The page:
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Menopausal hormone therapy may have an impact on dementia risk. Anna Berkut/Stocksy
  • About 45% of all women use menopausal hormone therapy to help alleviate symptoms of menopause.
  • Previous research shows certain types of hormone replacement therapy (HRT) may increase a woman’s risk of severe diseases.
  • Researchers from Copenhagen University Hospital – Rigshospitalet say menopausal hormone therapy is associated with an increased risk of dementia and Alzheimer’s disease.
  • These findings contradict previous studies stating HRT may help lower a woman’s risk of developing dementia.

About 45% of all women globally use menopausal hormone therapy — also known as hormone replacement therapy (HRT) — to help alleviate the symptoms of menopause.

HRT has some known side effects, like migraine and nausea. Previous research also shows women who use certain types of HRT may increase their risk for stroke, gallbladder issues, and certain cancers, including breast and endometrial cancers.

Now, researchers from Copenhagen University Hospital – Rigshospitalet have found that menopausal hormone therapy is associated with an increased risk of dementia and Alzheimer’s disease.

These findings contradict previous studies stating HRT may help lower a woman’s risk of developing dementia.

This study was recently published in the journal The BMJ.

Every woman goes through menopause — a time when their ovaries cease producing and releasing eggs, and their menstrual cycle ends.

A person typically enters menopause between the ages of 45 and 55. The menopausal transition, known as perimenopause, may last between seven to 14 years.

Common symptoms that a woman starting menopause may have include:

Although menopause is a natural aging process, it includes changes a person may want to alleviate as much as possible. Possible treatments for menopause-related symptoms include:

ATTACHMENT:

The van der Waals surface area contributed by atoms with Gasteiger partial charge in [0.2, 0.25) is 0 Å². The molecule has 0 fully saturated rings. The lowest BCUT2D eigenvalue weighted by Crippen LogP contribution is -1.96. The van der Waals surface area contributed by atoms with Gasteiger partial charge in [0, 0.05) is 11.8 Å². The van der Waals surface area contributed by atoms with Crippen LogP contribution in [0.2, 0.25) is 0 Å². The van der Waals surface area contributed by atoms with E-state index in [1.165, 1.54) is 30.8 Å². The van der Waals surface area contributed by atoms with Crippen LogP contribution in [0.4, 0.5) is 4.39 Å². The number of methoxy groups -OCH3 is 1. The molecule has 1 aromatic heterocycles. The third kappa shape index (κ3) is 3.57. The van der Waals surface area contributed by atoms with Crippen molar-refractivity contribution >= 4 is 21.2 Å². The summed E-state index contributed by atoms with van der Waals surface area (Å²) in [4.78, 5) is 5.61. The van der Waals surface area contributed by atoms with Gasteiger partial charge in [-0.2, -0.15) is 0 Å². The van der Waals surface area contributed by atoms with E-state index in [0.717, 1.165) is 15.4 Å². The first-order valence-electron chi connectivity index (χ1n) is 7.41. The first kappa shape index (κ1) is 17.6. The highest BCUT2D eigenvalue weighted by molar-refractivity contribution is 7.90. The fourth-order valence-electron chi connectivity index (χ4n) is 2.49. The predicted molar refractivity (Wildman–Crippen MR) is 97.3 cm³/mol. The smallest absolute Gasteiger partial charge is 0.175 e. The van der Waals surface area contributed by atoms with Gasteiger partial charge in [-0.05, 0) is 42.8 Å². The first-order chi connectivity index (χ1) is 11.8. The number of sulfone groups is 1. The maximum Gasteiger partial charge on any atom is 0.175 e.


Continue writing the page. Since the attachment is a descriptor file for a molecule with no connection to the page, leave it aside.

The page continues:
Additionally, certain lifestyle changes can help provide relief from some symptoms:

HRT is a medication that aims to increase and balance the amount of the hormones estrogen and progesterone in a woman’s body.

Although both of these hormones are naturally made by the body’s ovaries, during menopause, this decreases, causing menopausal symptoms.

Depending on a woman’s situation and needs, there are two main types of menopausal hormone therapy a doctor may prescribe:

HRT is available in various applications, including pills, nasal sprays, skin patches, and vaginal creams or suppositories.

Potential side effects of HRT include:

According to Dr. Nelsan Pourhadi, a researcher in the Danish Cancer Society and the Danish Dementia Research Centre in the Department of Neurology at Copenhagen University Hospital – Rigshospitalet in Copenhagen, Denmark, and lead author of this study, the aim of the study was two-sided and based on understudied aspects of the research area.

“Firstly, we wanted to investigate the association between the use of menopausal hormone therapy as recommended in guidelines and the risk of dementia. Second, we wanted to investigate continuous versus cyclic treatment regimens,” he explained to Medical News Today.

For this study, Dr. Pourhadi and his team analyzed data from a national registry database, including about 5,600 women with dementia and almost 56,000 age-matched women who had no dementia diagnosis as the study’s controls. The data spanned from 2000 to 2018 and included Danish women ages 50 to 60 years in 2000 with no history of dementia or that didn’t have any contraindication for the use of HRT.

The average age of dementia diagnosis for the participants was 70 years. Before receiving a diagnosis, 32% of women with dementia and 29% of controls had received estrogen-progestin (a synthetic form of progesterone) therapy from an average age of 53. The average duration of therapy was 3.8 years for women with dementia and 3.6 years for the control group.

Upon analysis, the researchers found women who received estrogen-progestin therapy had a 24% increased risk of developing all-cause dementia and Alzheimer’s disease. This was even in women who received the treatment at the age of 55 or younger.

“The findings align with those of the largest clinical trial in the area, the Women’s Health Initiative Memory Study (WHIMS),” Dr. Pourhadi said.

“While WHIMS reported an increased rate of dementia in women using menopausal hormone therapy from age 65 years, we additionally observed this increase in women using menopausal hormone therapy close to the age of menopause.”
— Dr. Nelsan Pourhadi